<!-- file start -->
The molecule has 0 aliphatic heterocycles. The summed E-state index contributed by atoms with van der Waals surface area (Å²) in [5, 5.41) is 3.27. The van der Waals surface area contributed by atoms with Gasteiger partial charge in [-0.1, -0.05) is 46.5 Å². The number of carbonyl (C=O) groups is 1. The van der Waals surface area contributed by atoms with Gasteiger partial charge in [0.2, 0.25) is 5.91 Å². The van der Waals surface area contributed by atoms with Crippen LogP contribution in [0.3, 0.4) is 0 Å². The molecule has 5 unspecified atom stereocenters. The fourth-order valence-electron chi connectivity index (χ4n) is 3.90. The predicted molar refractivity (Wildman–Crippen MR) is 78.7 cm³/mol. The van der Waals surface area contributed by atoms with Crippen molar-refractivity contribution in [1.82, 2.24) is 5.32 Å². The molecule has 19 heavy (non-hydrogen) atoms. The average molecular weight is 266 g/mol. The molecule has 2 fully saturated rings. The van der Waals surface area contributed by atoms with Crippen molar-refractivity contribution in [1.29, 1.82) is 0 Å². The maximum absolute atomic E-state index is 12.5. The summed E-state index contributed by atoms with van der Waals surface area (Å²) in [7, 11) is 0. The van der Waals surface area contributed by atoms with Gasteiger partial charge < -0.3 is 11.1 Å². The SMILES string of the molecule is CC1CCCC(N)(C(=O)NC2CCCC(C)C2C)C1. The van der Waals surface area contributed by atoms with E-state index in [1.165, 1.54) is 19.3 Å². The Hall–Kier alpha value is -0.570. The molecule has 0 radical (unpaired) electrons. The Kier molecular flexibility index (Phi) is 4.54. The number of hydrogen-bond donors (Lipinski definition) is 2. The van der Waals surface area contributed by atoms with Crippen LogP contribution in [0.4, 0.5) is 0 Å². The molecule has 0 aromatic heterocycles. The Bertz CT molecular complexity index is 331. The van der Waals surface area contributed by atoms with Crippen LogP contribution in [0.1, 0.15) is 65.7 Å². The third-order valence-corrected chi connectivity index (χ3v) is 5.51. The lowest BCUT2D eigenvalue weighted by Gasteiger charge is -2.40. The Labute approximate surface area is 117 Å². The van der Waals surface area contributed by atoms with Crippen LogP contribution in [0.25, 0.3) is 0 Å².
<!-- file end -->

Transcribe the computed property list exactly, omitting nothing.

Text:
The molecule has 0 aliphatic heterocycles. The summed E-state index contributed by atoms with van der Waals surface area (Å²) in [5, 5.41) is 3.27. The van der Waals surface area contributed by atoms with Gasteiger partial charge in [-0.1, -0.05) is 46.5 Å². The number of carbonyl (C=O) groups is 1. The van der Waals surface area contributed by atoms with Gasteiger partial charge in [0.2, 0.25) is 5.91 Å². The van der Waals surface area contributed by atoms with Crippen LogP contribution in [0.3, 0.4) is 0 Å². The molecule has 5 unspecified atom stereocenters. The fourth-order valence-electron chi connectivity index (χ4n) is 3.90. The predicted molar refractivity (Wildman–Crippen MR) is 78.7 cm³/mol. The van der Waals surface area contributed by atoms with Crippen molar-refractivity contribution in [1.82, 2.24) is 5.32 Å². The molecule has 19 heavy (non-hydrogen) atoms. The average molecular weight is 266 g/mol. The molecule has 2 fully saturated rings. The van der Waals surface area contributed by atoms with Crippen molar-refractivity contribution in [1.29, 1.82) is 0 Å². The maximum absolute atomic E-state index is 12.5. The summed E-state index contributed by atoms with van der Waals surface area (Å²) in [7, 11) is 0. The van der Waals surface area contributed by atoms with Gasteiger partial charge < -0.3 is 11.1 Å². The SMILES string of the molecule is CC1CCCC(N)(C(=O)NC2CCCC(C)C2C)C1. The van der Waals surface area contributed by atoms with E-state index in [1.165, 1.54) is 19.3 Å². The Hall–Kier alpha value is -0.570. The molecule has 0 radical (unpaired) electrons. The Kier molecular flexibility index (Phi) is 4.54. The number of hydrogen-bond donors (Lipinski definition) is 2. The van der Waals surface area contributed by atoms with Crippen LogP contribution in [0.4, 0.5) is 0 Å². The molecule has 0 aromatic heterocycles. The Bertz CT molecular complexity index is 331. The van der Waals surface area contributed by atoms with Crippen LogP contribution in [0.1, 0.15) is 65.7 Å². The third-order valence-corrected chi connectivity index (χ3v) is 5.51. The lowest BCUT2D eigenvalue weighted by Gasteiger charge is -2.40. The Labute approximate surface area is 117 Å². The van der Waals surface area contributed by atoms with Crippen LogP contribution in [0.25, 0.3) is 0 Å².